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Charge at work, at home, around town or around the state. Your typical household outlet will do the trick, and our area has an extensive charging network for when you're out and about.
Your decision about how to charge your electric vehicle will be based on several factors including:
Most owners of plug-in electric vehicles will charge their cars at home using a Level 1 or Level 2 charger, which can be installed on 120- or 240-volt circuits.
Level 1 - Uses a standard, three-prong 120-volt outlet that typically won't require modifications to your electrical panel or home wiring. A dedicated circuit is recommended. Based on the battery type, Level 1 charging can take 8 to 20 hours for a full charge.
Level 2 - Uses a 240-volt rated charging unit and will likely require changes to your electrical panel and adding a new circuit, if one is not available. Based on the battery type and circuit capacity, Level 2 charging can take 3 to 8 hours to reach a full charge.
DC fast charging - Some vehicles will be able to fully charge in less than 30 minutes, depending on the battery type. Many DC fast charging stations are now available along the West Coast Electric Highway, an extensive tri-state network of EV DC fast charging stations along Interstate 5.
Public Charging - Both private corporations and public agencies have been installing public charging stations around the state, and throughout the country. Check out a map that shows options for public charging around the U.S.
The Pacific Northwest has a vast network of charging stations. The "West Coast Electric Highway" is a network of DC fast charging stations located every 25 to 50 miles along Interstate 5, Hwy 99, and other major roadways in British Columbia, Washington, Oregon, and California. Here at home, Oregon's Electric Byways will get you from the coast to the mountains, from Portland to Ashland, and everywhere in between.
Your smart phone makes it easy to find a charging station when you're traveling. Most have trip planning features so you plan ahead for long-distance trips. PlugShare, ChargePoint and ChargeHub are just a few examples of smart phone Apps that can help you find charging stations near you.
Home charging equipment may be available as part of the electric vehicle purchase, or you may choose to buy what you need separately from a charging equipment manufacturer.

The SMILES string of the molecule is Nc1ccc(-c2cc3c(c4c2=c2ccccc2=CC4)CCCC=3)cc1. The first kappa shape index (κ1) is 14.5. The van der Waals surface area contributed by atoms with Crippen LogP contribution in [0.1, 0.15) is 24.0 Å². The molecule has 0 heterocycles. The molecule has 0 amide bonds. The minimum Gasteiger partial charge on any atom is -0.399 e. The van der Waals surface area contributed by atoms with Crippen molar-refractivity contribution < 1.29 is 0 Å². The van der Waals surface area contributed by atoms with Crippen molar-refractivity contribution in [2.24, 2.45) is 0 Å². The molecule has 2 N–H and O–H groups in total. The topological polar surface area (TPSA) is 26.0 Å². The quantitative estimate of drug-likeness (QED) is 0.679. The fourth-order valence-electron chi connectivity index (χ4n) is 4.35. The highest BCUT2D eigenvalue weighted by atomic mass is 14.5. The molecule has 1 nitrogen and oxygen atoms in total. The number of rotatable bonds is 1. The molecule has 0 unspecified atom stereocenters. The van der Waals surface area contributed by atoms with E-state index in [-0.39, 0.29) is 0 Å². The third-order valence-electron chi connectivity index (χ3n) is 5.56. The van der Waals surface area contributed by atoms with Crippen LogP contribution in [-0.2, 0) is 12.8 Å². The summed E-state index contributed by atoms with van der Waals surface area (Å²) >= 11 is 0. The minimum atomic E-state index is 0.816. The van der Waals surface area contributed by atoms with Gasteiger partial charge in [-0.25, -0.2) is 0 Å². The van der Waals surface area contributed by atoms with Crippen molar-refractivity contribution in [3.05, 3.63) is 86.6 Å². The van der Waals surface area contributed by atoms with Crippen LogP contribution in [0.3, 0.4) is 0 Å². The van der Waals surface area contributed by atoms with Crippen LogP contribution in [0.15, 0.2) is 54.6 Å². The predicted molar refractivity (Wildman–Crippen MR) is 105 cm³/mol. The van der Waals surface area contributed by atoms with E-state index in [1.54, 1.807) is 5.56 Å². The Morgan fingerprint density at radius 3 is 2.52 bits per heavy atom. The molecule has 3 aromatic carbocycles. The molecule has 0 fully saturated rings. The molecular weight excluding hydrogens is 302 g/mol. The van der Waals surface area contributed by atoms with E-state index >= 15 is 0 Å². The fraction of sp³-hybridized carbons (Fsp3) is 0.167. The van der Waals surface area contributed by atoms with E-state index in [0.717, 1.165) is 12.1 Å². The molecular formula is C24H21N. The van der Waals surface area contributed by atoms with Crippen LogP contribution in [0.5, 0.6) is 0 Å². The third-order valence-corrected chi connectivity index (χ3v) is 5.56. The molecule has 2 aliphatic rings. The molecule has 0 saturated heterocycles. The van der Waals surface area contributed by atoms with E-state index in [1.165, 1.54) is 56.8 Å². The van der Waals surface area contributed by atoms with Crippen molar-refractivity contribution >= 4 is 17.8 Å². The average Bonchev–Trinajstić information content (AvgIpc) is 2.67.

A licensed and bonded electrician can help you determine if your home is EV-ready. For safety and statutory reasons, we recommend that you always use a licensed and bonded electrician to make any necessary upgrades to your electrical system or to install a Level 2 car-charging station.
Installation costs - Plug-in vehicle charging equipment installation costs can vary greatly depending on the configuration of the home and electrical circuitry, local code requirements and the type of equipment installed. A licensed electrical contractor can provide a cost estimate.
Permits and inspections for electrical work - An electrical permit is required for the installation of a Level 2 home charging station. Eugene residents should contact the City of Eugene permit office for specific requirements regarding permitting and inspections before installation. If you choose to install the charging system on your own, it is still your responsibility as the homeowner to ensure that the appropriate permits have been obtained.
Replacing your fossil fuel-burning car with an all electric model is a great way to lower your personal carbon footprint. But to achieve the greatest environmental benefit, you need to charge your EV at the right time.
Charging your EV right after work, when power consumption is highest, would increase use of fossil fuel-burning generators, and lead to higher power prices and infrastructure costs.
For the cleanest power, charge your car between 10 p.m. and 6 a.m.
Charging during off-peak times, such as late evening, helps avoid or delay costly infrastructure investments and reduce market purchases at peak energy use times. Off-peak hours also coincide with the time when some renewable power sources are at their strongest—at night when the wind blows hardest and during the day when the sun shines brightest.
Set it and forget it!
Most electric cars and Level 2 home chargers allow you to program your charge time, making it super easy to ensure you fuel up with the cleanest possible power. Simply set your car to charge between 10 p.m. - 6 a.m.